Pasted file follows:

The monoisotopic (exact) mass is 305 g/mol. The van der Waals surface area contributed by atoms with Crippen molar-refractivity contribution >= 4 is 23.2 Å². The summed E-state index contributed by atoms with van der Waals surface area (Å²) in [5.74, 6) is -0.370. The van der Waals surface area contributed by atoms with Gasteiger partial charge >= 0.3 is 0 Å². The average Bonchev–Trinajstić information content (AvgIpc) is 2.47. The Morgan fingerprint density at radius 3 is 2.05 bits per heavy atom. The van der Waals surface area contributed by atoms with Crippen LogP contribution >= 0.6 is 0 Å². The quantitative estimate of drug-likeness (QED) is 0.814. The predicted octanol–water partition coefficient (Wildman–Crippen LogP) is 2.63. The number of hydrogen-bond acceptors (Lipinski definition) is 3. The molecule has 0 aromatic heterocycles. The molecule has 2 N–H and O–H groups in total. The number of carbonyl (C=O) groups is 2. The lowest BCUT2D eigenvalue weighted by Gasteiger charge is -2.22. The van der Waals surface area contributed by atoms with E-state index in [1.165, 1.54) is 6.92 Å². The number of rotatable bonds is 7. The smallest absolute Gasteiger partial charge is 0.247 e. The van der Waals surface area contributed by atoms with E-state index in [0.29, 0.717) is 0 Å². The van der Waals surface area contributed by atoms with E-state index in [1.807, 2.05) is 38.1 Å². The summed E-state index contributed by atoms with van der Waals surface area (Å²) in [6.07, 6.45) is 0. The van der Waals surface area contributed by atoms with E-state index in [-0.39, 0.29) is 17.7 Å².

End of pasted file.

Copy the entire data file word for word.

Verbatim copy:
The monoisotopic (exact) mass is 305 g/mol. The van der Waals surface area contributed by atoms with Crippen molar-refractivity contribution >= 4 is 23.2 Å². The summed E-state index contributed by atoms with van der Waals surface area (Å²) in [5.74, 6) is -0.370. The van der Waals surface area contributed by atoms with Gasteiger partial charge >= 0.3 is 0 Å². The average Bonchev–Trinajstić information content (AvgIpc) is 2.47. The Morgan fingerprint density at radius 3 is 2.05 bits per heavy atom. The van der Waals surface area contributed by atoms with Crippen LogP contribution >= 0.6 is 0 Å². The quantitative estimate of drug-likeness (QED) is 0.814. The predicted octanol–water partition coefficient (Wildman–Crippen LogP) is 2.63. The number of hydrogen-bond acceptors (Lipinski definition) is 3. The molecule has 0 aromatic heterocycles. The molecule has 2 N–H and O–H groups in total. The number of carbonyl (C=O) groups is 2. The lowest BCUT2D eigenvalue weighted by Gasteiger charge is -2.22. The van der Waals surface area contributed by atoms with E-state index in [1.165, 1.54) is 6.92 Å². The number of rotatable bonds is 7. The smallest absolute Gasteiger partial charge is 0.247 e. The van der Waals surface area contributed by atoms with E-state index in [0.29, 0.717) is 0 Å². The van der Waals surface area contributed by atoms with E-state index in [1.807, 2.05) is 38.1 Å². The summed E-state index contributed by atoms with van der Waals surface area (Å²) in [6.07, 6.45) is 0. The van der Waals surface area contributed by atoms with E-state index in [-0.39, 0.29) is 17.7 Å².